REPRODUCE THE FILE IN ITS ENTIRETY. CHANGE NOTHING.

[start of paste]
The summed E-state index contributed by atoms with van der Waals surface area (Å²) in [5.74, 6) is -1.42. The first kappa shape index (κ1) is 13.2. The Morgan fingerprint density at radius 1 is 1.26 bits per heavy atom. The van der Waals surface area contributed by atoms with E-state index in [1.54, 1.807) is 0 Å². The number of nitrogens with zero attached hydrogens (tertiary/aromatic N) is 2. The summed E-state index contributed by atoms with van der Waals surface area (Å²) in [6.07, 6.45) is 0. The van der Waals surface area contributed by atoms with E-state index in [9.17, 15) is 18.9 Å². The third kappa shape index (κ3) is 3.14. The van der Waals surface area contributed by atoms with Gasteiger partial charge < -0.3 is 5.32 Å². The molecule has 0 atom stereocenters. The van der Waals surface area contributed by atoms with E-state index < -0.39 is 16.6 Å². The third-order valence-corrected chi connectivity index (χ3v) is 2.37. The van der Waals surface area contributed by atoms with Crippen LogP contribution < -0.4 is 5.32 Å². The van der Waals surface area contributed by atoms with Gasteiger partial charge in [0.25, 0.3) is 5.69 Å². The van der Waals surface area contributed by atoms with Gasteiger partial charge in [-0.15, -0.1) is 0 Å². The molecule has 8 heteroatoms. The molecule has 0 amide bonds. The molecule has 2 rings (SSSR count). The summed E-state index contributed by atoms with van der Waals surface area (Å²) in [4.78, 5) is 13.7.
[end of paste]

The summed E-state index contributed by atoms with van der Waals surface area (Å²) in [5.74, 6) is -1.42. The first kappa shape index (κ1) is 13.2. The Morgan fingerprint density at radius 1 is 1.26 bits per heavy atom. The van der Waals surface area contributed by atoms with E-state index in [1.54, 1.807) is 0 Å². The number of nitrogens with zero attached hydrogens (tertiary/aromatic N) is 2. The summed E-state index contributed by atoms with van der Waals surface area (Å²) in [6.07, 6.45) is 0. The van der Waals surface area contributed by atoms with E-state index in [9.17, 15) is 18.9 Å². The third kappa shape index (κ3) is 3.14. The van der Waals surface area contributed by atoms with Gasteiger partial charge < -0.3 is 5.32 Å². The molecule has 0 atom stereocenters. The van der Waals surface area contributed by atoms with E-state index < -0.39 is 16.6 Å². The third-order valence-corrected chi connectivity index (χ3v) is 2.37. The van der Waals surface area contributed by atoms with Crippen LogP contribution < -0.4 is 5.32 Å². The van der Waals surface area contributed by atoms with Gasteiger partial charge in [0.25, 0.3) is 5.69 Å². The van der Waals surface area contributed by atoms with Gasteiger partial charge in [-0.15, -0.1) is 0 Å². The molecule has 8 heteroatoms. The molecule has 0 amide bonds. The molecule has 2 rings (SSSR count). The summed E-state index contributed by atoms with van der Waals surface area (Å²) in [4.78, 5) is 13.7.